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Moderate Drought’ Declared Across San Diego County

Irrigation water runs along the dried-up ditch between the rice farms to prov...

Credit: Associated Press

Above: Irrigation water runs along the dried-up ditch between the rice farms to provide water for the rice fields in Richvale, Calif., May 1, 2014.

'Moderate Drought' Declared Across San Diego County

GUEST:

Alex Tardy, meteorologist, National Weather Service

A U.S. Drought Monitor report released Thursday shows all of San Diego County is now in a moderate drought.

The Category 1 declaration comes a year after water officials declared the region’s drought was over. According to the Drought Monitor, a "moderate drought" means ongoing dry conditions could cause damage to crops, and a possibility of water shortages could develop.

Warm and dry conditions have dominated the region for the past six months, with the exception of one storm system that moved through in early January.

Photo credit: U.S. Drought Monitor

A California map displaying areas with drought is shown in this image.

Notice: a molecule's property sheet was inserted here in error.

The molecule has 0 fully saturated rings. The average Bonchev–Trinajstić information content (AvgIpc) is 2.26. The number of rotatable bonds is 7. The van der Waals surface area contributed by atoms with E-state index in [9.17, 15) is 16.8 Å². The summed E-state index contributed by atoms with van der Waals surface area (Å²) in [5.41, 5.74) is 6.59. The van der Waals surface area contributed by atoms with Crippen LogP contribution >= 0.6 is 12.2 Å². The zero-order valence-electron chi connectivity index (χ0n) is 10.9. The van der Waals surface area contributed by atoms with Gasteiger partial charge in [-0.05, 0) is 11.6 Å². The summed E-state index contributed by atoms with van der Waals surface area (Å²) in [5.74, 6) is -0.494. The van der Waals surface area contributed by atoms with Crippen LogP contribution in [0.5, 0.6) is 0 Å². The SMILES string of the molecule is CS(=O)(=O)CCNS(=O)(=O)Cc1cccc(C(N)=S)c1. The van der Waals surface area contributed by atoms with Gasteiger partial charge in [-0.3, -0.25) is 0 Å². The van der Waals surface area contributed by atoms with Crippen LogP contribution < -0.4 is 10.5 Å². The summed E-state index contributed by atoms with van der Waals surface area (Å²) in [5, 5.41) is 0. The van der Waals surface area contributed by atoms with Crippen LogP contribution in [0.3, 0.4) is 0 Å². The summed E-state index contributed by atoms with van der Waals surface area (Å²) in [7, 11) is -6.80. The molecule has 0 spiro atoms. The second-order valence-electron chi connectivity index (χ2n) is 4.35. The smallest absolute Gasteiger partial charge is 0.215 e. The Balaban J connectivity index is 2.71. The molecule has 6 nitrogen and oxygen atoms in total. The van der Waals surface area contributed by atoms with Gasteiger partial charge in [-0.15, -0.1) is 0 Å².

The weather outlook shows continued dry conditions, according to NOAA's Climate Prediction Center.

Drought levels explained:

Level 0, “Abnormally Dry:” This is the lightest level, which means the area is either “going into drought: short-term dryness slowing planting, growth of crops or pastures” or getting out of drought, which means some lingering water deficits; and pastures or crops not fully recovered,” according to the National Drought Monitor.

Level 1, “Moderate Drought:” This level of drought involves “some damage to crops, pastures; streams, reservoirs, or wells low, some water shortages developing or imminent; and voluntary water-use restrictions requested,” according to the monitor.

Level 2, “Severe Drought:” This level means that “crop or pasture losses likely; water shortages common; and water restrictions imposed,” the monitor states.

Level 3, “Extreme Drought:” This is the second-highest level of drought, with “major crop/pasture losses” and “widespread water shortages or restrictions.”

Level 4, “Exceptional Drought:” This is the most intense level of drought. Today, 14 percent of Texas is at this stage of drought. At the peak of the drought in October, 86 percent of the state was at the “exceptional” level. This level involves “exceptional and widespread crop/pasture losses; shortages of water in reservoirs, streams, and wells creating water emergencies.”

A U.S. Drought Monitor report released Thursday shows all of San Diego County is now in a moderate drought.

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